Q and A with Jakob Dylan

Sunday, May 26, 1996, San Francisco Chronicle, Datebook, Page 36. "Special to the Chronicle,by Gary Graff"

"It's not easy being tagged the 'next Dylan'-just ask Bruce Springsteen or any of the other singer-songwriters who have been burdened with the title. Jakob Dylan doesn't have a choice:he really is the next Dylan. The 26 year old son of Bob Dylan is a singer, songwriter and guitarist (and reportedly was the inspiration for father's hit Forever Young). His band, The Wallflowers, cut a debut album three years ago and finally has a follow-up,"Bringing Down the House" on Interscope. It is marked by hard-rocking tracks and vivid imagery in the lyrics. All told, Dylan would rather talk about his songs than about his father."

Q: It's been three years between Wallflowers albums. What Happened?

We had personnel changes . . . and we lost our record deal with Virgin records. We weren't let go, it was mutual. We weren't getting a lot of support there. They weren't excited about the group, so we kind of asked to be released.

Q: Did that cause the personnel turmoil?

Some of it, yeah. It's hard to keep a group together as it is; under the circumstances, it got harder. The drummer had an offer to go play with Natalie Merchant's group. With the bass player it was more of a personality thing, and Tobi Miller, the guitar player, moved on to producing other things, including a band called Maypole for Sony.

Q: Was that tough on you?

It was kind of a drag, especially when Tobi left. He was who I'd originally started the group with: (keyboardist Rami (Jaffee, who is still with the group) was the last person to join the original group. When Tobi left, it changed the center point of the group for me a little bit. We actually considered changing the name because it is not the same group anymore. But I didn't want to let go of anything I had gained from that first record, even though it wasn't that much.

Q: Did you consider naming the band after yourself?

Not really

Q: But wouldn't the Dylan name on the album cover have been a plus?

Possibly, but I don't think it would have. I am still cautious about that. When People magazine wanted to do an interview with me (after the first album), it had nothing to do with the record. They wanted a personality profile, which wasn't going to do me any good or the group any good. I don't find it especially interesting,anyhow. I don't think anybody, if they had the choice, would want to go throught that.

Q: Why did you have so many guitar players on "Bringing Down the House"-Fred Tackett from Little Feat, Mike Campbell from the Heartbreakers,Gary Louris from the Jayhawks?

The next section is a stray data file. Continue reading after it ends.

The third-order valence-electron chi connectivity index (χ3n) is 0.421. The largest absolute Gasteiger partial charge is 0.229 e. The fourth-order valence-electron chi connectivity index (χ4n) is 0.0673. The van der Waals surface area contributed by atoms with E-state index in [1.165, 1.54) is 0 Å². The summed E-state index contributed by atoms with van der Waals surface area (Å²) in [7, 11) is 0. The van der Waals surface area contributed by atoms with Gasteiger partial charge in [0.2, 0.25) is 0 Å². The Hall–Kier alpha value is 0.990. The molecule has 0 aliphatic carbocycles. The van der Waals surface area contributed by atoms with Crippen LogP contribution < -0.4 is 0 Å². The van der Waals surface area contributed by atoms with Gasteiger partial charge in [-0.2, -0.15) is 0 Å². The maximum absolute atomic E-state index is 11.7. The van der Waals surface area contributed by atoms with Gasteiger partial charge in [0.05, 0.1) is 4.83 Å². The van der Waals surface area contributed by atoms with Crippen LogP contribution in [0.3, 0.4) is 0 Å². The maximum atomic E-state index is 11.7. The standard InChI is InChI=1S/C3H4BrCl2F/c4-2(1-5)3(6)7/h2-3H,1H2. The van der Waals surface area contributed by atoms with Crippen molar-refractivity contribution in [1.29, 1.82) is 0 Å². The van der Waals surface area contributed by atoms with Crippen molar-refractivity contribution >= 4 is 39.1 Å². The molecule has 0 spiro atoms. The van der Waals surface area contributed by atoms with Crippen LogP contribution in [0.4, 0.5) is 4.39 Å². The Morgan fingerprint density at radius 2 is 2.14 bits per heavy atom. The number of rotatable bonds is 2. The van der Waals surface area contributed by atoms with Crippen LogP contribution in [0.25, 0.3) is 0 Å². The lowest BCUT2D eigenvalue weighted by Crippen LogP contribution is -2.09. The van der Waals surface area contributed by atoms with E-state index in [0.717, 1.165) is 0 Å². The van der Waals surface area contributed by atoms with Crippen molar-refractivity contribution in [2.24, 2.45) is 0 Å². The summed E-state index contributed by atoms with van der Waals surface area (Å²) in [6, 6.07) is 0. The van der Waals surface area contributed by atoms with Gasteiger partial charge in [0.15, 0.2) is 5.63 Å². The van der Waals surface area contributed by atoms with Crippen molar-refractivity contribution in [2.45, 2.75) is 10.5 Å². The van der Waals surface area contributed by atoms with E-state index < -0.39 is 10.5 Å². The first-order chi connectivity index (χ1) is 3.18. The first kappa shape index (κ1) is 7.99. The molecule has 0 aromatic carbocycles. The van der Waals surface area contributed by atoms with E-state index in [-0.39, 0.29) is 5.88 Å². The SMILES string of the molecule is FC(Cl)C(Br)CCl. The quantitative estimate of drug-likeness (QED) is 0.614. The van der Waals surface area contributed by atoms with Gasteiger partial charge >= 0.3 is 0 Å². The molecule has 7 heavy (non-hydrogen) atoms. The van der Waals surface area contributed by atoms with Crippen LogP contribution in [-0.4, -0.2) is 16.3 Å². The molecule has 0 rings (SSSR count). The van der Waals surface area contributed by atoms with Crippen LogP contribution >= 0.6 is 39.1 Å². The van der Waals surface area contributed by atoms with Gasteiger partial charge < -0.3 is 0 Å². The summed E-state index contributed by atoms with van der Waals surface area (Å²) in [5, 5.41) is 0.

The guitar-playe situation was not worked out at all by the time we started the record. Whichever guitar player was around on a given day, we got him to work on the song we were doing at the time. If he was right, great, if he didn't work out, we'd try somebody else. We really didn't have certain songs set aside for certain people. Mike Campbell happened at the very end. He's on two songs, and he really made "6th Avenue Heartache."

Q" Why did you change to a harder rocking style on the new album?

I wasn't really conscious of it. I don't thin I made a decision at any point. I like all kinds of music-upbeat, down. The last record we made, the majority of us were 21 years old. With the years in between, hopefully everybody's become a better player and understands more how to do that type of thing. For the first album, there were maybe 12 songs on it and I had only written a total of 20 songs in my life. Since then I've done it a lot longer,worked a lot harder, so hopefully it gets better.

Q: What's the story behind "6th Avenue Heartache?"

That's a real literal story. I spend some time in New York City, and every morning when I woke up this homeless guy would be on the steps of the building across the street from mine. He lived there, and he'd wake up every day and play songs on his guitar. I woke up every day hearing him sing. After two months or so, he wasn't there anymore. All his stuff was still there, but he had disappeared. Pretty soon people started taking his stuff, and he never came back. I related to him in some way. He liked doing the same thing I liked doing,even though we came from two drastically different worlds. He moved on and I moved on, but in some way I felt a connection to him.

Q: How did you start writing songs?

I played guitar for high school bands and I started thinking about what a songwriter was. It was something to try. And on some level, I could put songs together; I didn't know if they'd be good songs or not, but I knew I could do it somehow. I thought that if I wasn't going to di it, I wasn't going to have satisfaction as a musician.

Q: So what do you get out of it?

I don't know. I like to write a song and hear the band play it-sometimes I don't have expectations beyond that.

Q: Do you feel pressured in your writing because you're Bob Dylan's son?

Not at all. I never consider it, really. I don't think anybody could operate on a healthy level if they did. We're not talking about an artist who can be compared to anybody, you know.

Q: Do the other guys in the group try to scam free tickets to your dad's shows from you?

Of course. (Laughs) Actually, I don't think my dad comes up that often-during interviews, maybe at a show someone yells something.

Q: Like what?

Just random (Bob Dylan) song titles. It's always a drunk buffoon.

Q: Do you ever honor the request.

No, I do not.